Umoya Sports launches online physical education programme for kids with & without disabilities
Delhi-based initiative Umoya Sports aims to enrich the lives of people with disabilities using the power of sports. Among other things, it works towards building an inclusive sports culture in schools. This week the organisation has launched online physical education classes for children with and without disabilities.
Withs schools shut indefinitely due to the coronavirus lockdown, keeping children active is a challenge. Parents with children with disabilities have the added concern of accessing therapy, special education and other activities that keep their kids engaged, physically and mentally.
To meet this need, Umoya Sports launched an inclusive digital physical education programme this week. Called Ability Spark – At-Home Play and Wellbeing Program, this is for children with and without disabilities. Based in Delhi, Umoya Sports leverages the power of sports to build a holistic environment for people with disabilities.
Activities combine play & well-being
Umoya Sports has hosted five inclusive sports festivals in partnership with organisations like FIFA U17 World Cup India and Delhi Dynamos. It is also a part of the UNESCO Youth and Sports Taskforce group.
We have launched a digital toolkit which aims to create an inclusive programme that is also skills appropriate. Every activity has different levels of challenges to meet every child’s need. It’s a programme that focuses on play as well as well-being in a way that is fun and not dependent on parents having too many resources at home. – Aditya KV, Founder-CEO, Umoya Sports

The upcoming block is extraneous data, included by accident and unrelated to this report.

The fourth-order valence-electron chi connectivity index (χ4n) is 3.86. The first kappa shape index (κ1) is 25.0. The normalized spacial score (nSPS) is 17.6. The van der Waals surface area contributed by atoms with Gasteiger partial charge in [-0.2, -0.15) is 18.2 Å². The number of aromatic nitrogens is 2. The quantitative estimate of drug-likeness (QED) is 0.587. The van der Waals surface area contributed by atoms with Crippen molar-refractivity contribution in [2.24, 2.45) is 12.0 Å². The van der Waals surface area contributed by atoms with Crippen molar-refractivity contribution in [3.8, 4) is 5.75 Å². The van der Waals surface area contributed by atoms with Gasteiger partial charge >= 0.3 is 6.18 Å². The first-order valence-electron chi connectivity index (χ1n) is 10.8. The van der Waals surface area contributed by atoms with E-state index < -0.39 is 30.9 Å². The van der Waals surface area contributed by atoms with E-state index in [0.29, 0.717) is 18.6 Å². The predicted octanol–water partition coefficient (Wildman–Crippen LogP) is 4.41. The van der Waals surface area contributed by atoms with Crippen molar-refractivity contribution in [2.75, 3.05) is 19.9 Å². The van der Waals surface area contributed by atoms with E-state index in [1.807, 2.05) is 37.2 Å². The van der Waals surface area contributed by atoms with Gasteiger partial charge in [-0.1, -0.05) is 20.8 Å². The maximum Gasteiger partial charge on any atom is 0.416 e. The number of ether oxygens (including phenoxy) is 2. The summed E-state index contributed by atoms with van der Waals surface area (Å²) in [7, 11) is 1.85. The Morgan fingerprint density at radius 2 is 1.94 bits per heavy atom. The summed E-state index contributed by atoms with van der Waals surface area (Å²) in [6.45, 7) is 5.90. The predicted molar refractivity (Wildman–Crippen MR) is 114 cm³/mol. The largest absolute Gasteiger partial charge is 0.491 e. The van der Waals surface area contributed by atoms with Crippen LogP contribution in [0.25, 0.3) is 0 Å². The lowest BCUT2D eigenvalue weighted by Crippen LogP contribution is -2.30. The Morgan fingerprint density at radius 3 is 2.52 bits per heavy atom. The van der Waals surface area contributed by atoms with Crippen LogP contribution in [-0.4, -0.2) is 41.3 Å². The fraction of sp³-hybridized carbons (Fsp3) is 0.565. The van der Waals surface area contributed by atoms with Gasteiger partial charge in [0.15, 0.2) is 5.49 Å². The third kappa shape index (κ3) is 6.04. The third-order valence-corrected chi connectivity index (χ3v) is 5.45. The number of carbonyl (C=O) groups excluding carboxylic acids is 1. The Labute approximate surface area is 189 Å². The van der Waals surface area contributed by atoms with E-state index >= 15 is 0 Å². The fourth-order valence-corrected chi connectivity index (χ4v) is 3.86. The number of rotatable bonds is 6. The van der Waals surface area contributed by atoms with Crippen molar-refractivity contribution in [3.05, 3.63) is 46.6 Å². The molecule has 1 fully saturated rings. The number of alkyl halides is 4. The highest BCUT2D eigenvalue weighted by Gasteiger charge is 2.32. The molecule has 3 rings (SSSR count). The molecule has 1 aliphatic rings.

Critical concepts taught
Led by Spark, an animated character who plays the park of a coach and player, the children are taken through critical concepts like numbers, body parts and colours. The activities are less than three minutes long and focus on building hey physical strengths as well like motor coordination, strength, endurance and flexibility through yoga.
“All the activities are pre-recorded with instructions and videos”, explains Aditya. “These are explained and demonstrated by a child and an instruction manual is given as well with tips for parents on adapting these activities to suit every child”.
Aarti, mother to a seven-year-old on the autism spectrum and with ADHD, says the activities have made a noticeable difference.
“It has been a challenge to engage my son at home during this time. The activities sent by Umoya Sports are helpful. He is hyperactive and enjoys the physical activities more than the table work”, says Aarti. The activities are shared over WhatsApp every day. “They are fun and help him stabilise”, she adds.
Ability Spark is currently free and upon signing up, parents/teachers get the daily play activity via email or WhatsApp. Over 400 parents have signed up so far from across India. Seventy schools and organisations have registered as well.
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